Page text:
PAC Newsletter

 Fall 1999

 Vol. 21



This issue of the PAC Newsletter is a special edition supported by an organizational grant from the Pennsylvania Historical and Museum Commission. We have designed it to provide archaeologists and preservationists in the state with a snapshot of PAC and of our activities. We hope that this will first give you a sense of the vitality of the Pennsylvania archaeological community and second encourage more of the state's archaeologists to join the organization. Some of you may wonder why you should join PAC. You may think that it is solely an organization of archaeological cultural resource professionals or contractors and that our interests are restricted to compliance issues. In fact PAC's membership includes academics, archaeologists from state and federal agencies, and members of large and small consulting firms. We include researchers and teachers, museum-based archaeologists, regulators, planners, and retirees. PAC is a community of archaeologists from across the Commonwealth who are interested in protecting and understanding Pennsylvania's archaeological heritage. Why should you consider joining the Pennsylvania Archaeological Council? For the past 15 years, PAC has informed its membership about archaeological issues in the state. We have testified in legislative hearings on Act 70 and public hearings on state mining regulations. We have been a leader in creating archaeological education programs including Pennsylvania Archaeology Month, the student essay contest, traveling exhibits, speaker lists, K-12 curricula, and traveling trunks. We have developed an annual series of symposia on current research questions of various cultural periods, and worked with the PHMC to publish the first volume on the Archaic (available for only $12.95) and the forthcoming volumes on the Paleo-Indian and Early-Middle Woodland periods. We recently received a grant from the PHMC to investigate the model of archaeological site distribution on which the Survey Priorities Plan is based. In other words, PAC's interests are varied and balanced. One of our goals is to support research and publication of archaeological data, another is public outreach about the state's heritage, and a third is to encourage informed policy decisions by the legislature and agencies. We promote site preservation through the student essay contest and a new program of site stewardship awards. We are pleased that we will be able to present the first site stewardship award this spring to those that have been responsible for preservation and interpretative efforts for a petroglyph site- the God Rock. However, PAC can only be effective if it includes all of the professional archaeological community. It is an organization that does not have a professional staff; instead, we rely on the individual efforts and talents of our members. If you are interested in joining or have colleagues who may be interested, contact Dan Roberts, Vice-President and Chair of the Membership Committee for details. The application requires only a letter requesting membership and your vita. And if you are a member, try to come to one of the semi-annual meetings. I hope to see you in the spring. Finally, I have to close on a sad note. This week, Dr. James Hatch of the Anthropology Department at Penn State University passed away. Jim was one of the founding members of PAC. In recent years, his interests shifted to the southeast and he left the organization. However, his influence continues through all his former students who are active members today. All of us on the Executive Board and the membership extend our deepest sympathy to his family. We all have lost a friend and colleague.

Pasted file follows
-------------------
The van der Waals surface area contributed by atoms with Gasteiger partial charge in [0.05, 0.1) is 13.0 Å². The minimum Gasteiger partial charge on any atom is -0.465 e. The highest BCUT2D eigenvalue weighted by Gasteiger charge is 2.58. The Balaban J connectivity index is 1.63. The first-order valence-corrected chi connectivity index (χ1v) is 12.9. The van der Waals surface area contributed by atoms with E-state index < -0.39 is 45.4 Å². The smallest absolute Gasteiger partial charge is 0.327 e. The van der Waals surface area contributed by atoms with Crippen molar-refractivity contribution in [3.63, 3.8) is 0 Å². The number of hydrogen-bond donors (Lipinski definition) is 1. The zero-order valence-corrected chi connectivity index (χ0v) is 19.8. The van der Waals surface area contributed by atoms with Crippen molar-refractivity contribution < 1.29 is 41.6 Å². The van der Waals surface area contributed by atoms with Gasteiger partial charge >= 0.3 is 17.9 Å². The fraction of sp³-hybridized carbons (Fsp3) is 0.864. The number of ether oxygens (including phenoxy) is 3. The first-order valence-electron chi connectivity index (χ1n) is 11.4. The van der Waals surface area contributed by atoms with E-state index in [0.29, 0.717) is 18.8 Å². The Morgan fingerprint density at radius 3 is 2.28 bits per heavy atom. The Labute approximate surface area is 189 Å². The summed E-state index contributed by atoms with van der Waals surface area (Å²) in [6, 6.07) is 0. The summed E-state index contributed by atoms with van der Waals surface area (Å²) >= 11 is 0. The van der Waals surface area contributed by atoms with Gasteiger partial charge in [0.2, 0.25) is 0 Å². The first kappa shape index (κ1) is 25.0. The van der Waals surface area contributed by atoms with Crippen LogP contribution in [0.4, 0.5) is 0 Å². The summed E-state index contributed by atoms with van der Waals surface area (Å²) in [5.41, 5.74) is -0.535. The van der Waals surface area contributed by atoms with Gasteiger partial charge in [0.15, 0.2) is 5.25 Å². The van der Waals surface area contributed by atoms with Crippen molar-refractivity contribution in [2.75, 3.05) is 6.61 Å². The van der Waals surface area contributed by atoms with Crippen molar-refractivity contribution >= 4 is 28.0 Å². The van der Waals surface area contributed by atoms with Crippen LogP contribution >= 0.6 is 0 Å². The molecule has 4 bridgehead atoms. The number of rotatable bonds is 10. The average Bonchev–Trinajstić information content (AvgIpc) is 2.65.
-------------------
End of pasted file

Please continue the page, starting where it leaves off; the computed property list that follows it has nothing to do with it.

Beverly ChiarulIi
Indiana University of Pennsylvania

Editor's Note: In keeping with the aim of introducing PAC to a wider audience, we are including a brief history of the organization, prepared by Verna Cowin, one of the founding members.

History of PAC